Small drones give Ukraine an unprecedented advantage

Petro Zadorozhny | Getty Images

In the snowy streets of the city of Trostyanets in northern Ukraine, the Russian missile system fires rockets every second. Tanks and military vehicles are parked on either side of the blasting artillery system, positioned between houses and close to the city’s rail system. The weapon doesn’t work on its own, however. Hovering dozens of meters above him and recording the assault is a Ukrainian drone. The drone is not a sophisticated military system, but a small commercial machine that anyone can buy.

Since Vladimir Putin invaded Ukraine in late February, drones of all shapes and sizes have been used by both sides in the conflict. At one end of the scale are large military drones that can be used for aerial surveillance and to attack ground targets. In contrast, small commercial drones can be flown by people without specific training and carried in a suitcase-sized box. Although both types of drones have been used in previous conflicts, the current scale of small commercial drone use in Ukraine is unprecedented.

Drone videos shared and posted on social media depict the brutality of war and reveal what happened during the battles. Drones captured fighting in the destroyed the Ukrainian town of Bucha, with lines of tanks moving through the streets and troops moving alongside them. Commercial drones have helped journalists document the extent of the destruction in Kyiv and Mariupolflying over burnt buildings reduced to rubble.

Russian troops reportedly filmed shoot citizens holding their hands up. Drone videos show Ukrainian troops bombarding Russian positions, monitoring their movements in real time, and ambush of Russian troops. In a video, a drone spots Russian military vehicles leaving behind troops – they run after transport and fall in the snow. In another, the drone hovers in the air and records a helicopter being shot down on the way.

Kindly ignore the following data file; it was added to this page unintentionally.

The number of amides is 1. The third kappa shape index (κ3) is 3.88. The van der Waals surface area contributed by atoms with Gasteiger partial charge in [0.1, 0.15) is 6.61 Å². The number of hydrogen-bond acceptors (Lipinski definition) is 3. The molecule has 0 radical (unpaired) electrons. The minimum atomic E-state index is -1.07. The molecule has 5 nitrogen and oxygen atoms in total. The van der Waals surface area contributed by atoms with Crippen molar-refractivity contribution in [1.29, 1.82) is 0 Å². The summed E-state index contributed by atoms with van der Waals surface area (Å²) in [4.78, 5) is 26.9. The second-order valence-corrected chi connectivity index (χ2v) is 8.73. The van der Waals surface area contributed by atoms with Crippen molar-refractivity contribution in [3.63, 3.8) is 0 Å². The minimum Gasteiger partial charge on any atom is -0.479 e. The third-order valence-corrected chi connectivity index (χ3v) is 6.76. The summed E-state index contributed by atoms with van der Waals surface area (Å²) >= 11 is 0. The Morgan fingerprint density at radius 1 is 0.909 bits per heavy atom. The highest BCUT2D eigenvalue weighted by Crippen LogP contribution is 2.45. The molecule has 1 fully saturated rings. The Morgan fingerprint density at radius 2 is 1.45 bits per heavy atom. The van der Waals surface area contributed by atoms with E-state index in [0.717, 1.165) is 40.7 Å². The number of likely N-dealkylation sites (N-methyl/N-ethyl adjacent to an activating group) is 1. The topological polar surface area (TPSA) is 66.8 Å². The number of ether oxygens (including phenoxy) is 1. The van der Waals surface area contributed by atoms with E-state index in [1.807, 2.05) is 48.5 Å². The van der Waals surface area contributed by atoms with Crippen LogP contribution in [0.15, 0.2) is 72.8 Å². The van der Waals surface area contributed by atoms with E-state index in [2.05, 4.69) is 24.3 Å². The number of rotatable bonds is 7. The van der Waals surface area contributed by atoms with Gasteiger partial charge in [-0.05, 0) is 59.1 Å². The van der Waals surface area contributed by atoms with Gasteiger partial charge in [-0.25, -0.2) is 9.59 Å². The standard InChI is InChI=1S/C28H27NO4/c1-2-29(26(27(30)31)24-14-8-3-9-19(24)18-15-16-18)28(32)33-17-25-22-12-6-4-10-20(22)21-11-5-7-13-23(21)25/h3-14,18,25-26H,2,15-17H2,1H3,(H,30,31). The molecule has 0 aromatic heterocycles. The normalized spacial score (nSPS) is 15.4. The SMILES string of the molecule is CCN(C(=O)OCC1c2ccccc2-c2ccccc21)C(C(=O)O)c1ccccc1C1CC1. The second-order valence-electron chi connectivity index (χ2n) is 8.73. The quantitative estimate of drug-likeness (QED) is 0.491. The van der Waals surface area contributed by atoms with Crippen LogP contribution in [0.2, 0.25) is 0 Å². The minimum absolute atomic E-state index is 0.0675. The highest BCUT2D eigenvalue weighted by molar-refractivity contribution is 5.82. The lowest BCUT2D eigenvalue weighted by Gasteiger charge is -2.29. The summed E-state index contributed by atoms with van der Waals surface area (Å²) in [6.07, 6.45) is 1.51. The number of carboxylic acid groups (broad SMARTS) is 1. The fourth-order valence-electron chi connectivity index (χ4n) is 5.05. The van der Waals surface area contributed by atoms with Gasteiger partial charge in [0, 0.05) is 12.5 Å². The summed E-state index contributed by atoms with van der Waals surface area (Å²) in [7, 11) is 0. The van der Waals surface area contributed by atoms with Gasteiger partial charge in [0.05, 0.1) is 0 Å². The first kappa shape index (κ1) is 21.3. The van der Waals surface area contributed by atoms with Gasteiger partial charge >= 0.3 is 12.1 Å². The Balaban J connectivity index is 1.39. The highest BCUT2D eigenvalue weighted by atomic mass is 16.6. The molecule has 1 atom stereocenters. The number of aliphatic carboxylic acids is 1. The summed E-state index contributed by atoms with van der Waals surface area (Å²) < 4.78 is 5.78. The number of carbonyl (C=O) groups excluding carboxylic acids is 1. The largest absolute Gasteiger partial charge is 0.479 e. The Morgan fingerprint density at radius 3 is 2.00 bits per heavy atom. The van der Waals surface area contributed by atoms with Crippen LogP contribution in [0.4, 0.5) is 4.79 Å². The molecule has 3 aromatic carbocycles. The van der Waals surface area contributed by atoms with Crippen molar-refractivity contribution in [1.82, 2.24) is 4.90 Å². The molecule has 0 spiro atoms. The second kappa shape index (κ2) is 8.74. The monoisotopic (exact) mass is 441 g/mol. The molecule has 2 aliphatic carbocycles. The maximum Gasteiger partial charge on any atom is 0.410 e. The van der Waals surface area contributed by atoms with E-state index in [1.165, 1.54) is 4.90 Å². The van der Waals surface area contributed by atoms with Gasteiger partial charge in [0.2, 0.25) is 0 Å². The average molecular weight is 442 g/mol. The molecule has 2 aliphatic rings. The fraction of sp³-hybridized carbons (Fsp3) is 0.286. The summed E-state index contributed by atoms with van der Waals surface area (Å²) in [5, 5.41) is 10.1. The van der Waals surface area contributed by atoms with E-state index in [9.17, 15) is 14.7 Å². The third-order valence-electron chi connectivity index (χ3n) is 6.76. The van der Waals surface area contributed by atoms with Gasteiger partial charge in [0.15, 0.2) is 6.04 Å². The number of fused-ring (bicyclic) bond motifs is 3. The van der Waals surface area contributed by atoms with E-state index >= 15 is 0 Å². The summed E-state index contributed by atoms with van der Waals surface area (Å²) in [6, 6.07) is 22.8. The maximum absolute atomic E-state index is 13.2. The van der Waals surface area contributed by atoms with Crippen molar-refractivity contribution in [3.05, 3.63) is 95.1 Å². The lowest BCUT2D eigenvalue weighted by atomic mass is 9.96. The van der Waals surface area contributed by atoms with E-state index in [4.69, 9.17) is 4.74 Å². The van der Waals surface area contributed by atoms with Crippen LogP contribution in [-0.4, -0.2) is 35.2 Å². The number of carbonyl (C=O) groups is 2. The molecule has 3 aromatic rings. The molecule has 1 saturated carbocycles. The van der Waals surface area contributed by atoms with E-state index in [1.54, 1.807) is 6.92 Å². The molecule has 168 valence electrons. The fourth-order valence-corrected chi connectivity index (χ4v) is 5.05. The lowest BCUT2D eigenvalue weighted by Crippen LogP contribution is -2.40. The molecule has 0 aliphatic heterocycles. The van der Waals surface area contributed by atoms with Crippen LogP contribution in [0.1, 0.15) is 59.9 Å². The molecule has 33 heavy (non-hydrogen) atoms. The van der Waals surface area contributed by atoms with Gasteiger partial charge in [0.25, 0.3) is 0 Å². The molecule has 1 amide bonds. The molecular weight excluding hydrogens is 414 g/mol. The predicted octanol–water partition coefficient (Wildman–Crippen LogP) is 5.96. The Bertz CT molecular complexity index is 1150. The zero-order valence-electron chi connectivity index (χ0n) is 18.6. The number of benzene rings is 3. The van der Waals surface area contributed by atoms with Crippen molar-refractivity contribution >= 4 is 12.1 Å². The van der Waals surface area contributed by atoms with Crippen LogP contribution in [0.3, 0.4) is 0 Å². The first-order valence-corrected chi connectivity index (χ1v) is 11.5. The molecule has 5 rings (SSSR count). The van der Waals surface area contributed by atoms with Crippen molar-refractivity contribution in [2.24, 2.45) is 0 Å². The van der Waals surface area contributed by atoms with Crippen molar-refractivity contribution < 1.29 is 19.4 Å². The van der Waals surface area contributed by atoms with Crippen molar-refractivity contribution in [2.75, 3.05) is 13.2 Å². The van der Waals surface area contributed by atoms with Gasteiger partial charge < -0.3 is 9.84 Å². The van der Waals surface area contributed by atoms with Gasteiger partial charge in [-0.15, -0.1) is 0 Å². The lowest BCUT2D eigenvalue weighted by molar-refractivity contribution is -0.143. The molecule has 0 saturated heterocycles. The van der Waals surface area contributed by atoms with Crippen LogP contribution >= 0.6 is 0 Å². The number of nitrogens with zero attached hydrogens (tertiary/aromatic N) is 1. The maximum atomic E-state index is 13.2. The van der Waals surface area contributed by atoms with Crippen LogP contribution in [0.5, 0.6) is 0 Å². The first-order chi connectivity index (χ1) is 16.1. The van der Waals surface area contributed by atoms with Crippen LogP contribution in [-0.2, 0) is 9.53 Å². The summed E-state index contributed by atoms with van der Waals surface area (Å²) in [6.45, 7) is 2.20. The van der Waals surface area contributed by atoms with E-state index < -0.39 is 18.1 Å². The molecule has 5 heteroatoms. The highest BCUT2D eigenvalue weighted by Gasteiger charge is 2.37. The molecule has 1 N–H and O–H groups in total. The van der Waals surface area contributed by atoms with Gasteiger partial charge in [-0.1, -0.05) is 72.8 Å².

“Drones have changed the way war was meant to be,” says Valerii Yakovenko, the founder of Ukrainian drone company DroneUA. “It is about intelligence, collection and transfer of data on the movements or positioning of enemy troops, correction of artillery fire. These are counter-saboteur actions, and of course they are search and rescue operations. Yakovenko estimates that Ukrainian forces operate more than 6,000 drones for reconnaissance and claims that these can connect to Elon Musk’s Starlink satellite systems to upload images. “In 2014, drones became the focus of intelligence units, but their scale cannot compare to what we see today,” he says. (Russia began its invasion of Ukraine in 2014 with its annexation of Crimea.)

Both Ukraine and Russia used military drones during the war, and Ukraine received drone donations from the United States. These military drones can often fly at high altitudes for long periods of time and fire at targets, including ships. However, the use of smaller commercial drones in such large numbers stands out, according to the researchers. These drones, which can sometimes be fragile and cannot fly far from their operators or stay in the air for long periods of time, have provided tactical advantages in some cases. (Commercial drones have been used in previous conflicts, for example in Syria, but not as widely as in Ukraine.)

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